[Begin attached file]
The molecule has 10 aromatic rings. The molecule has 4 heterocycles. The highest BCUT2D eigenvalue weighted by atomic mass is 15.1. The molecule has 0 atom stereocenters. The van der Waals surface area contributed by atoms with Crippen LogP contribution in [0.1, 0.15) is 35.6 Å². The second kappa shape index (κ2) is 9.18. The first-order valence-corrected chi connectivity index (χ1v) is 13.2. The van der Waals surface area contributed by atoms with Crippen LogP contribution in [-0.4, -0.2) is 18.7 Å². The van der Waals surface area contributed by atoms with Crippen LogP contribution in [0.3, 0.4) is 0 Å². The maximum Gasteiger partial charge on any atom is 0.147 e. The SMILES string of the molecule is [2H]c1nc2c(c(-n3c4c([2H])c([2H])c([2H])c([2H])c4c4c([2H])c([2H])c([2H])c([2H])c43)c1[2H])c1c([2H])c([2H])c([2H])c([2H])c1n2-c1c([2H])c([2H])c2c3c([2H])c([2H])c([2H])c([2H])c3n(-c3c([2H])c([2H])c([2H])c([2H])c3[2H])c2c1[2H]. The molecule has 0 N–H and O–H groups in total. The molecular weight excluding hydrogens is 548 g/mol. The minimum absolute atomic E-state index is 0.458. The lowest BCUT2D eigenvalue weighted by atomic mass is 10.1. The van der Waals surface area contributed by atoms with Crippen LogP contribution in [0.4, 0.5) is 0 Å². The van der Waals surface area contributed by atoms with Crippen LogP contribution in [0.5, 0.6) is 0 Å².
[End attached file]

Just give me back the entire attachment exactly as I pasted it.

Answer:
The molecule has 10 aromatic rings. The molecule has 4 heterocycles. The highest BCUT2D eigenvalue weighted by atomic mass is 15.1. The molecule has 0 atom stereocenters. The van der Waals surface area contributed by atoms with Crippen LogP contribution in [0.1, 0.15) is 35.6 Å². The second kappa shape index (κ2) is 9.18. The first-order valence-corrected chi connectivity index (χ1v) is 13.2. The van der Waals surface area contributed by atoms with Crippen LogP contribution in [-0.4, -0.2) is 18.7 Å². The van der Waals surface area contributed by atoms with Crippen LogP contribution in [0.3, 0.4) is 0 Å². The maximum Gasteiger partial charge on any atom is 0.147 e. The SMILES string of the molecule is [2H]c1nc2c(c(-n3c4c([2H])c([2H])c([2H])c([2H])c4c4c([2H])c([2H])c([2H])c([2H])c43)c1[2H])c1c([2H])c([2H])c([2H])c([2H])c1n2-c1c([2H])c([2H])c2c3c([2H])c([2H])c([2H])c([2H])c3n(-c3c([2H])c([2H])c([2H])c([2H])c3[2H])c2c1[2H]. The molecule has 0 N–H and O–H groups in total. The molecular weight excluding hydrogens is 548 g/mol. The minimum absolute atomic E-state index is 0.458. The lowest BCUT2D eigenvalue weighted by atomic mass is 10.1. The van der Waals surface area contributed by atoms with Crippen LogP contribution in [0.4, 0.5) is 0 Å². The van der Waals surface area contributed by atoms with Crippen LogP contribution in [0.5, 0.6) is 0 Å².